Let's start (again) with Bush, who was deemed "a perfect fit" for the Lions on Monday by Sports Illustrated's Peter King. Indeed, the Lions drafted Best in 2010 in large part to be a backfield playmaker in their passing game, one who would further stretch defenses and clean up on the yards available either in the flat or on draws when defenses over-commit to receiver Calvin Johnson.

Best had some success in that role but was miscast as an every-down back before concussions threatened his career. Mikel Leshoure now holds down the Lions' traditional running back role, and pairing him with Bush -- who has had three seasons of at least 50 receptions in his career -- would make some sense.

Again, we're just matching skills with scheme at this point. Interest from either side is unknown. The Lions have limited salary-cap space, and it's debatable whether they want to commit any of it to a running back who has been through seven NFL seasons' worth of contact. But given general manager Martin Mayhew's assertion last week that he will participate in free agency, we should at least consider all possibilities.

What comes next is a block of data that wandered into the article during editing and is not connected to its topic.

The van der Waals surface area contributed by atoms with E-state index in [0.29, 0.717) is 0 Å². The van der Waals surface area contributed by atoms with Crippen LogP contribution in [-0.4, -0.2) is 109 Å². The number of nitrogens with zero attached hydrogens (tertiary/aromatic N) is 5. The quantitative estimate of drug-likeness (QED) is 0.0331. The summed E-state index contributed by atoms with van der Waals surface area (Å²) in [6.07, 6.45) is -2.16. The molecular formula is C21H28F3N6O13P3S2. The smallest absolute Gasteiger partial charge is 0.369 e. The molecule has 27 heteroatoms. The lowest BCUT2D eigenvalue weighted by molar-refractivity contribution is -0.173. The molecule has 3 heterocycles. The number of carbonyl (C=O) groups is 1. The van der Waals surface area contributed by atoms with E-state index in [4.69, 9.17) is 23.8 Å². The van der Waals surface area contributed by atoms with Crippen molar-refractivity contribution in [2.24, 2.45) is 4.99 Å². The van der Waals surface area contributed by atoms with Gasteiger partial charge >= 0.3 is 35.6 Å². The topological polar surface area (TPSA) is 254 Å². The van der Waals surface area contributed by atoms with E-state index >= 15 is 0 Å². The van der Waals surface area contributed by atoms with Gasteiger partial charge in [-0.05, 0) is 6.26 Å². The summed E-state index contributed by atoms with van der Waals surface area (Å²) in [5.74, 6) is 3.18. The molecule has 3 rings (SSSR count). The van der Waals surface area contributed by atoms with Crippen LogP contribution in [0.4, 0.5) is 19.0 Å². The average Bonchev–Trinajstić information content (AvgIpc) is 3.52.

That's also the best reason for connecting Jackson with the Packers, whose offense was embracing veteran Cedric Benson in 2012 before his season-ending foot injury. I think we can all agree Jackson is a more dynamic player, even as he approaches his 30th birthday this summer, and Polian considers him one of the true gems of the free-agent class.

Polian: "If the price is right, a contender could get him for two to three years and feel pretty good about it. I think he could be a Corey Dillon-like find but without the baggage."

Dillon, of course, was a workhorse running back for seven seasons with the Cincinnati Bengals before moving to the New England Patriots in 2004 at age 30. He rushed for 1,635 yards that season and scored 35 touchdowns in three seasons with the Patriots to end his career.

Like Dillon, Jackson would add a different dimension to a passing offense: A running back who can create yards and first downs with sheer force. It's worth a discussion -- or at least a blog post.
The Seattle Seahawks added defensive end Chris Clemons and kicker Steven Hauschka to their injured reserve lists this week.

Rookie Bruce Irvin, the 15th overall choice in the draft, will start in Clemons' place. Recently signed veteran Ryan Longwell will handle kicking duties for Hauschka.